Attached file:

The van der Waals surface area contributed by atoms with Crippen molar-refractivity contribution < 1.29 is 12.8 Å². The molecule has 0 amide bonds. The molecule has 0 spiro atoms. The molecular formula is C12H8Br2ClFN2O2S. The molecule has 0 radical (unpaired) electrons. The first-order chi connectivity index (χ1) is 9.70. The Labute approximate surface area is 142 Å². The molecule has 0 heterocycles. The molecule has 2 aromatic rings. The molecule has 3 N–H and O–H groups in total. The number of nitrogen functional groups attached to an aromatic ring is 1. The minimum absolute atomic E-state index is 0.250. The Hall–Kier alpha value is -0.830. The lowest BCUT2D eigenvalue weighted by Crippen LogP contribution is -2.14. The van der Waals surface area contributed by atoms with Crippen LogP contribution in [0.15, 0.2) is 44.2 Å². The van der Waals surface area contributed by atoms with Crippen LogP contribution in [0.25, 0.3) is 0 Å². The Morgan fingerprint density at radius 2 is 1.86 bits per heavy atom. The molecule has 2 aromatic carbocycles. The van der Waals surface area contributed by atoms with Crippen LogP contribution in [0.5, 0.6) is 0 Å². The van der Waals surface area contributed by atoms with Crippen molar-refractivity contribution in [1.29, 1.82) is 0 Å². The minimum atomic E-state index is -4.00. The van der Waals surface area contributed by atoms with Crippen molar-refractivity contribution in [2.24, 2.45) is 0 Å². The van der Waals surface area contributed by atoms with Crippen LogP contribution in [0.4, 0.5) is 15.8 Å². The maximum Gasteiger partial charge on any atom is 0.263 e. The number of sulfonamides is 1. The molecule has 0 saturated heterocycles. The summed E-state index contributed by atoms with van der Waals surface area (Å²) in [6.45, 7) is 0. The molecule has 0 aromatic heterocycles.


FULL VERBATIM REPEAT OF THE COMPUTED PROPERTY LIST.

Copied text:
The van der Waals surface area contributed by atoms with Crippen molar-refractivity contribution < 1.29 is 12.8 Å². The molecule has 0 amide bonds. The molecule has 0 spiro atoms. The molecular formula is C12H8Br2ClFN2O2S. The molecule has 0 radical (unpaired) electrons. The first-order chi connectivity index (χ1) is 9.70. The Labute approximate surface area is 142 Å². The molecule has 0 heterocycles. The molecule has 2 aromatic rings. The molecule has 3 N–H and O–H groups in total. The number of nitrogen functional groups attached to an aromatic ring is 1. The minimum absolute atomic E-state index is 0.250. The Hall–Kier alpha value is -0.830. The lowest BCUT2D eigenvalue weighted by Crippen LogP contribution is -2.14. The van der Waals surface area contributed by atoms with Crippen LogP contribution in [0.15, 0.2) is 44.2 Å². The van der Waals surface area contributed by atoms with Crippen LogP contribution in [0.25, 0.3) is 0 Å². The Morgan fingerprint density at radius 2 is 1.86 bits per heavy atom. The molecule has 2 aromatic carbocycles. The van der Waals surface area contributed by atoms with Crippen LogP contribution in [0.5, 0.6) is 0 Å². The van der Waals surface area contributed by atoms with Crippen molar-refractivity contribution in [1.29, 1.82) is 0 Å². The minimum atomic E-state index is -4.00. The van der Waals surface area contributed by atoms with Crippen molar-refractivity contribution in [2.24, 2.45) is 0 Å². The van der Waals surface area contributed by atoms with Crippen LogP contribution in [0.4, 0.5) is 15.8 Å². The maximum Gasteiger partial charge on any atom is 0.263 e. The number of sulfonamides is 1. The molecule has 0 saturated heterocycles. The summed E-state index contributed by atoms with van der Waals surface area (Å²) in [6.45, 7) is 0. The molecule has 0 aromatic heterocycles.